Goodstart Live Chat
Hi there! Need help? Speak to our friendly family support team.
Home >  News & advice > April 2017 > Behaviour in children aged three to five years old

Behaviour in children aged three to five years old


Behaviour in children aged three to five years old

Imagine your child playing outside with her peers. There might be a group of friends in the cubby giggling and sharing secrets, and another child contentedly alone. Someone is shouting and waving a stick around; someone else is singing. They’re all different.

The keys to helping your child learn to manage her behaviour are understanding her temperament, and using simple, positive strategies that encourage good behaviour.

Talk to your GP or child and family health nurse if you’re finding it hard to manage your child’s behaviour or her behaviour seems very different from other children’s. Sometimes it can help just to hear someone saying you’re doing a good job! But if there really is a problem, this is the first step to getting help.
 

Common behaviour concerns

Is your child affectionate and a bit of a worrier? Or is she confident and excitable? Most of the time, you probably celebrate her special personality and the way she behaves. But sometimes, perhaps when you’re both tired, the tricky behaviour might be all you can see. Rest assured, you aren’t alone. All children of this age show similar tricky behaviours from time to time.

Your child’s ability to control her behaviour will depend on the strength and intensity of her emotions. Children who typically feel things strongly and intensely can find it harder to learn to do what other people expect.

Try these top tips for top troubles:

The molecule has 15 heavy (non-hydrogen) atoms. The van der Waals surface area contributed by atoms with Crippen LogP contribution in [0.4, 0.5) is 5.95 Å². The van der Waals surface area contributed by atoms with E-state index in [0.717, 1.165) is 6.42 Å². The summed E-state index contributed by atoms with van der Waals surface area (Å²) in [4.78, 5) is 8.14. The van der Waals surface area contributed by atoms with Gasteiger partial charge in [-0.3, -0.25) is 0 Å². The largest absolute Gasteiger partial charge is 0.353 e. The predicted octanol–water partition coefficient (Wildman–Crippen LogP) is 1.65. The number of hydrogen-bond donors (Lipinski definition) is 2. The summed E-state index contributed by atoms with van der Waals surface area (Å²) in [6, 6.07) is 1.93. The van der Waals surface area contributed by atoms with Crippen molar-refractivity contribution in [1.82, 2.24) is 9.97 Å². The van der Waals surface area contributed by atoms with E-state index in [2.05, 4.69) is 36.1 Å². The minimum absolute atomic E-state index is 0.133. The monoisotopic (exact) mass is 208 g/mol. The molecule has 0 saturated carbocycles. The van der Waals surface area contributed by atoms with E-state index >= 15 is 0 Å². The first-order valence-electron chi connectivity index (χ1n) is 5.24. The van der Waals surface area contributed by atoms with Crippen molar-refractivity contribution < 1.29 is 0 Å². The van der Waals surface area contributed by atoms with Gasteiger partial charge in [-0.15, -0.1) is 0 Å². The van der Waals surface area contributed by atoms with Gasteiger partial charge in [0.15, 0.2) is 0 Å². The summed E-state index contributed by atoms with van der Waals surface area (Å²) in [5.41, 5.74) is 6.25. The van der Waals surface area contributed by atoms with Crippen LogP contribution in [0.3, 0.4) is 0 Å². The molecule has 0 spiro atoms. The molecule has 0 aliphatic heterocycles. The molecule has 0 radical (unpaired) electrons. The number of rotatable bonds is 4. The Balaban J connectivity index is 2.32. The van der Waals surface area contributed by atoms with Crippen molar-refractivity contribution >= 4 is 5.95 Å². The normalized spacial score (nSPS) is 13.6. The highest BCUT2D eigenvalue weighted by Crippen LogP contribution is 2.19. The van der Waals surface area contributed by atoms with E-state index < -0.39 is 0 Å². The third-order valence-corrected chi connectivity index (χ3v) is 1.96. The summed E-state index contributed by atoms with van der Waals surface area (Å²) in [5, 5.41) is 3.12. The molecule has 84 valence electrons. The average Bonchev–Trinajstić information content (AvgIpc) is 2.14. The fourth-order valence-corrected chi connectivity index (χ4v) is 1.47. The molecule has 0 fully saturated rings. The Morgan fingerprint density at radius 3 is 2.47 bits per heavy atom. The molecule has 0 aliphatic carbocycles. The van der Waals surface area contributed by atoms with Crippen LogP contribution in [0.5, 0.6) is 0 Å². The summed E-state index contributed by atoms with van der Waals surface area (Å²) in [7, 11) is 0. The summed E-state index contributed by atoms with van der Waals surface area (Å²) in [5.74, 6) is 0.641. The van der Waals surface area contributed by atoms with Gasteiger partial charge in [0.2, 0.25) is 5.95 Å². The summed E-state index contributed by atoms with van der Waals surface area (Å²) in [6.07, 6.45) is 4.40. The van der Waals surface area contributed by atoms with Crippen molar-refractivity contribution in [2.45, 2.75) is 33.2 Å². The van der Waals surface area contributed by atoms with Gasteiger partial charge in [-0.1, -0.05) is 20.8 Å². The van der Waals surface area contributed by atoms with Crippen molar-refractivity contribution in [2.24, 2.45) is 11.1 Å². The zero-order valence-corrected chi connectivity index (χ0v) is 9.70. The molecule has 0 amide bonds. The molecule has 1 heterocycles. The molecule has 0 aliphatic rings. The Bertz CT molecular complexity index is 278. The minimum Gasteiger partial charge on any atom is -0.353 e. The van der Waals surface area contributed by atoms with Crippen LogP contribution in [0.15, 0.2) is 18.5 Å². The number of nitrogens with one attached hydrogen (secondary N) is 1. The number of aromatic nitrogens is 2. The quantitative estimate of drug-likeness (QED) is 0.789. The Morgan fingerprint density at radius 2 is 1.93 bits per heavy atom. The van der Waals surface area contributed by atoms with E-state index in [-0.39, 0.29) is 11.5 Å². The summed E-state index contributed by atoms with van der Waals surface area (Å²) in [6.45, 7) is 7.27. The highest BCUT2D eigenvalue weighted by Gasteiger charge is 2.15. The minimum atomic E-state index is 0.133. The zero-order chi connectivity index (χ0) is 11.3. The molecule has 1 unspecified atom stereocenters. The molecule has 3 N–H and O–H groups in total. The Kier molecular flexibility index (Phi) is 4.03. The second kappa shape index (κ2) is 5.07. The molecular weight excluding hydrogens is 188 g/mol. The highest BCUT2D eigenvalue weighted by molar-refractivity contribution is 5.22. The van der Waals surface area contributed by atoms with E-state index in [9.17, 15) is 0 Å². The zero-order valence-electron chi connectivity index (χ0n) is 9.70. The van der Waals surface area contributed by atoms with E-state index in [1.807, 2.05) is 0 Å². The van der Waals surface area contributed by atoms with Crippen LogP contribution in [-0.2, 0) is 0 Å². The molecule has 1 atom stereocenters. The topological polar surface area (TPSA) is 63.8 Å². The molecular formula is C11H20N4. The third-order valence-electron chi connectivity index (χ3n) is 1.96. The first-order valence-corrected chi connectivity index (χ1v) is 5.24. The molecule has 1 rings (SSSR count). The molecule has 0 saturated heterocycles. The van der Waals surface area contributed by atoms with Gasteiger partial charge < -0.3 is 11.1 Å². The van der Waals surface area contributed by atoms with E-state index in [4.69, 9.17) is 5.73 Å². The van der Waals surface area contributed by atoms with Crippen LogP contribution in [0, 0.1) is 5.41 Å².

• Tantrums: these are such hard work. You might see crying, screaming, kicking, even breath-holding and vomiting. Hang in there – tantrums tend to lessen after children turn four, as your child gets better at handling big feelings. In the meantime, try to stay calm, wait it out and make sure you don’t accidentally reward the tantrum by giving in.
  • Fighting: temperament, environment, age and skills all affect fighting. If natural rough-and-tumble play tends to turn into fights, involve children in setting rules in advance. For fights that aren’t fun, keep your cool, separate the children, then discuss the issue and decide on consequences when things have calmed down.
  • Lying: this is part of a child’s development, and it often starts around three years of age. It’s often better to teach children the value of honesty than to punish them for small lies.
  • Anxiety: preschoolers often fear things like being on their own or being in the dark. Support your child by acknowledging her fear, gently encouraging her to do things she’s anxious about and praising her when she does.
  • Shyness: shyness is one type of temperament, but labelling a child as ‘shy’ can make her feel there’s something wrong with her. Instead, try describing your child as ‘slow to warm up’. Give her the chance to be around others, and praise and encourage ‘brave’ social behaviour. Be supportive, but not overly comforting, in social situations.
  • Food fussiness: you’re responsible for making healthy food available regularly; your child can be responsible for deciding how much she eats. It’s best not to bribe your child to eat healthy food by rewarding her with unhealthy treats.
For part two of the series, click here

This article was published courtesy of the Raising Children Network. 
RCN_newsletter_logo_cmyk_horiz.jpg

Goodstart

Posted by Goodstart
20 April 2017



Related articles

Signup to our Newsletter!

Stay in the loop on Latest News & Expert Advice.